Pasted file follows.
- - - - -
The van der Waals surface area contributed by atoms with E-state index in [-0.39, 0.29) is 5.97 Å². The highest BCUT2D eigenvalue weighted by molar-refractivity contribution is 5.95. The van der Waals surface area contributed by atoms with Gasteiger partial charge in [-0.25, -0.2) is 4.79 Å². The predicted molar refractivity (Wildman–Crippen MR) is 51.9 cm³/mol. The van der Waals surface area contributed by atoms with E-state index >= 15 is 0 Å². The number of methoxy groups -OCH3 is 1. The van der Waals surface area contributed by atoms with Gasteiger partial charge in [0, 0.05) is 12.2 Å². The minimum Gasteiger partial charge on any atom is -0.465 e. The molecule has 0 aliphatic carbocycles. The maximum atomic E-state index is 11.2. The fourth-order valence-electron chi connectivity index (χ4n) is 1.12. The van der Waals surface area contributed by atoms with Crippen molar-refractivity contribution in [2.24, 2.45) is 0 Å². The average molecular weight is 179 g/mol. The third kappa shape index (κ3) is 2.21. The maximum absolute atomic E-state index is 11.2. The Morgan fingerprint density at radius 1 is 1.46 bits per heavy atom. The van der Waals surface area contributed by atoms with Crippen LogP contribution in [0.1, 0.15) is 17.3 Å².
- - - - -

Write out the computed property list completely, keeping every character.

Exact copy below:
The van der Waals surface area contributed by atoms with E-state index in [-0.39, 0.29) is 5.97 Å². The highest BCUT2D eigenvalue weighted by molar-refractivity contribution is 5.95. The van der Waals surface area contributed by atoms with Gasteiger partial charge in [-0.25, -0.2) is 4.79 Å². The predicted molar refractivity (Wildman–Crippen MR) is 51.9 cm³/mol. The van der Waals surface area contributed by atoms with E-state index >= 15 is 0 Å². The number of methoxy groups -OCH3 is 1. The van der Waals surface area contributed by atoms with Gasteiger partial charge in [0, 0.05) is 12.2 Å². The minimum Gasteiger partial charge on any atom is -0.465 e. The molecule has 0 aliphatic carbocycles. The maximum atomic E-state index is 11.2. The fourth-order valence-electron chi connectivity index (χ4n) is 1.12. The van der Waals surface area contributed by atoms with Crippen molar-refractivity contribution in [2.24, 2.45) is 0 Å². The average molecular weight is 179 g/mol. The third kappa shape index (κ3) is 2.21. The maximum absolute atomic E-state index is 11.2. The Morgan fingerprint density at radius 1 is 1.46 bits per heavy atom. The van der Waals surface area contributed by atoms with Crippen LogP contribution in [0.1, 0.15) is 17.3 Å².